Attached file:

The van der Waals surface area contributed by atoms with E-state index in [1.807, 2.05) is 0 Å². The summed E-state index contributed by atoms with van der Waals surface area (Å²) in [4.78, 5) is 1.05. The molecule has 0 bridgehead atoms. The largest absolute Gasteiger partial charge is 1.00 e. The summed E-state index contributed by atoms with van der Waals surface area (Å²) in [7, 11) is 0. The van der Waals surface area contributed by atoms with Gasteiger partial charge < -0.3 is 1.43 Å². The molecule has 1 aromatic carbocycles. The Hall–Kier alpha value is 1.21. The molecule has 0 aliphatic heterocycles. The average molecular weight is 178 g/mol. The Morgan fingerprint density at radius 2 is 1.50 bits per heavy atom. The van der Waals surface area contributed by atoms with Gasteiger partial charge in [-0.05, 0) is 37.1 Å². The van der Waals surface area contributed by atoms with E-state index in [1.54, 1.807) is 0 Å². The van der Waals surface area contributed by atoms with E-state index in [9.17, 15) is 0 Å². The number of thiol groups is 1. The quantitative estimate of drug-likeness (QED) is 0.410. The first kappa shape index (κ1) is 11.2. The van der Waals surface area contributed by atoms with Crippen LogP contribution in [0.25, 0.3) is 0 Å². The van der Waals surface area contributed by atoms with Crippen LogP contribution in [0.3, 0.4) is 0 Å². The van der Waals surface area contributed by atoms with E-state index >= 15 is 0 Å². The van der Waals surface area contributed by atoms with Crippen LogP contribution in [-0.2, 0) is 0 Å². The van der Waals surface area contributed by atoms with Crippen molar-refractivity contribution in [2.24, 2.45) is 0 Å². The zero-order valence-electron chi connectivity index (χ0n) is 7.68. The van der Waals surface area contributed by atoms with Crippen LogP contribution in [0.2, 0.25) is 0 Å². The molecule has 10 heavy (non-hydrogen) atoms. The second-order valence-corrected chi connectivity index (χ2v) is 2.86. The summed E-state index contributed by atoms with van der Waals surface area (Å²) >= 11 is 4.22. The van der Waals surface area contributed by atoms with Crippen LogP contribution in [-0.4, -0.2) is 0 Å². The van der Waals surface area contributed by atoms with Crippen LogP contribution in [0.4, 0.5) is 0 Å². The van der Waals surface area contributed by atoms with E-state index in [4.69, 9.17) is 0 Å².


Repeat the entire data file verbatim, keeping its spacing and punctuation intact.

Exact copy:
The van der Waals surface area contributed by atoms with E-state index in [1.807, 2.05) is 0 Å². The summed E-state index contributed by atoms with van der Waals surface area (Å²) in [4.78, 5) is 1.05. The molecule has 0 bridgehead atoms. The largest absolute Gasteiger partial charge is 1.00 e. The summed E-state index contributed by atoms with van der Waals surface area (Å²) in [7, 11) is 0. The van der Waals surface area contributed by atoms with Gasteiger partial charge < -0.3 is 1.43 Å². The molecule has 1 aromatic carbocycles. The Hall–Kier alpha value is 1.21. The molecule has 0 aliphatic heterocycles. The average molecular weight is 178 g/mol. The Morgan fingerprint density at radius 2 is 1.50 bits per heavy atom. The van der Waals surface area contributed by atoms with Gasteiger partial charge in [-0.05, 0) is 37.1 Å². The van der Waals surface area contributed by atoms with E-state index in [1.54, 1.807) is 0 Å². The van der Waals surface area contributed by atoms with E-state index in [9.17, 15) is 0 Å². The number of thiol groups is 1. The quantitative estimate of drug-likeness (QED) is 0.410. The first kappa shape index (κ1) is 11.2. The van der Waals surface area contributed by atoms with Crippen LogP contribution in [0.25, 0.3) is 0 Å². The van der Waals surface area contributed by atoms with Crippen LogP contribution in [0.3, 0.4) is 0 Å². The van der Waals surface area contributed by atoms with E-state index >= 15 is 0 Å². The van der Waals surface area contributed by atoms with Crippen LogP contribution in [-0.2, 0) is 0 Å². The van der Waals surface area contributed by atoms with Crippen molar-refractivity contribution in [2.24, 2.45) is 0 Å². The zero-order valence-electron chi connectivity index (χ0n) is 7.68. The van der Waals surface area contributed by atoms with Crippen LogP contribution in [0.2, 0.25) is 0 Å². The molecule has 10 heavy (non-hydrogen) atoms. The second-order valence-corrected chi connectivity index (χ2v) is 2.86. The summed E-state index contributed by atoms with van der Waals surface area (Å²) >= 11 is 4.22. The van der Waals surface area contributed by atoms with Crippen LogP contribution in [-0.4, -0.2) is 0 Å². The van der Waals surface area contributed by atoms with Crippen LogP contribution in [0.4, 0.5) is 0 Å². The van der Waals surface area contributed by atoms with E-state index in [4.69, 9.17) is 0 Å².